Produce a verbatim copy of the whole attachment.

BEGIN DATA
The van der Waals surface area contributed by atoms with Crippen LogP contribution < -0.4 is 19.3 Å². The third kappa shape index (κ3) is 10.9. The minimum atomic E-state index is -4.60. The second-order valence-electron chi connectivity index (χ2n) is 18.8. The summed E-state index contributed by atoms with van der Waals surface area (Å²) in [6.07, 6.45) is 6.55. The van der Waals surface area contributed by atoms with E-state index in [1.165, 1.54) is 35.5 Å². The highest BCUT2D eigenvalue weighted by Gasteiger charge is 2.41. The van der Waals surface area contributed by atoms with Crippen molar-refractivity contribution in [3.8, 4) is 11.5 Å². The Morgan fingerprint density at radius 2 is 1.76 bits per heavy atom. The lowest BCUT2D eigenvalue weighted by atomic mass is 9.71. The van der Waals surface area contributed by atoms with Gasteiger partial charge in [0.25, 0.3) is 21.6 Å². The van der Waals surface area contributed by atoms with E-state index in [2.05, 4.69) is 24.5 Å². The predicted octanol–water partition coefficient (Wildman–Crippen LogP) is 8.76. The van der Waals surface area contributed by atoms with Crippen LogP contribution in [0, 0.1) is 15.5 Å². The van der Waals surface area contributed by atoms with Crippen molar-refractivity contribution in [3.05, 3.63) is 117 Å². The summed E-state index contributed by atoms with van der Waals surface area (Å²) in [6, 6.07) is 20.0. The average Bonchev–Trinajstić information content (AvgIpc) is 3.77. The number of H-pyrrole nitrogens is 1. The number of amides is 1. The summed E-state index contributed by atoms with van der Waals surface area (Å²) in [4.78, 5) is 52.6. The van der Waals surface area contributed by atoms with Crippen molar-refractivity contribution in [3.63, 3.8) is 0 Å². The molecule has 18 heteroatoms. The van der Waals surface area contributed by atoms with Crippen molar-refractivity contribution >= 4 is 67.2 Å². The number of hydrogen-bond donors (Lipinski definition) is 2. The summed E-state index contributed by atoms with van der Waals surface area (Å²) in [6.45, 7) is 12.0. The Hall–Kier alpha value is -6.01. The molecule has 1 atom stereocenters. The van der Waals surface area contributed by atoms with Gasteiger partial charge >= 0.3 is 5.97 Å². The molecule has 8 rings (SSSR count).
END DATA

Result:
The van der Waals surface area contributed by atoms with Crippen LogP contribution < -0.4 is 19.3 Å². The third kappa shape index (κ3) is 10.9. The minimum atomic E-state index is -4.60. The second-order valence-electron chi connectivity index (χ2n) is 18.8. The summed E-state index contributed by atoms with van der Waals surface area (Å²) in [6.07, 6.45) is 6.55. The van der Waals surface area contributed by atoms with E-state index in [1.165, 1.54) is 35.5 Å². The highest BCUT2D eigenvalue weighted by Gasteiger charge is 2.41. The van der Waals surface area contributed by atoms with Crippen molar-refractivity contribution in [3.8, 4) is 11.5 Å². The Morgan fingerprint density at radius 2 is 1.76 bits per heavy atom. The lowest BCUT2D eigenvalue weighted by atomic mass is 9.71. The van der Waals surface area contributed by atoms with Gasteiger partial charge in [0.25, 0.3) is 21.6 Å². The van der Waals surface area contributed by atoms with E-state index in [2.05, 4.69) is 24.5 Å². The predicted octanol–water partition coefficient (Wildman–Crippen LogP) is 8.76. The van der Waals surface area contributed by atoms with Crippen LogP contribution in [0, 0.1) is 15.5 Å². The van der Waals surface area contributed by atoms with Crippen molar-refractivity contribution in [3.05, 3.63) is 117 Å². The summed E-state index contributed by atoms with van der Waals surface area (Å²) in [6, 6.07) is 20.0. The average Bonchev–Trinajstić information content (AvgIpc) is 3.77. The number of H-pyrrole nitrogens is 1. The number of amides is 1. The summed E-state index contributed by atoms with van der Waals surface area (Å²) in [4.78, 5) is 52.6. The van der Waals surface area contributed by atoms with Crippen molar-refractivity contribution in [3.63, 3.8) is 0 Å². The molecule has 18 heteroatoms. The van der Waals surface area contributed by atoms with Crippen molar-refractivity contribution >= 4 is 67.2 Å². The number of hydrogen-bond donors (Lipinski definition) is 2. The summed E-state index contributed by atoms with van der Waals surface area (Å²) in [6.45, 7) is 12.0. The Hall–Kier alpha value is -6.01. The molecule has 1 atom stereocenters. The van der Waals surface area contributed by atoms with Gasteiger partial charge >= 0.3 is 5.97 Å². The molecule has 8 rings (SSSR count).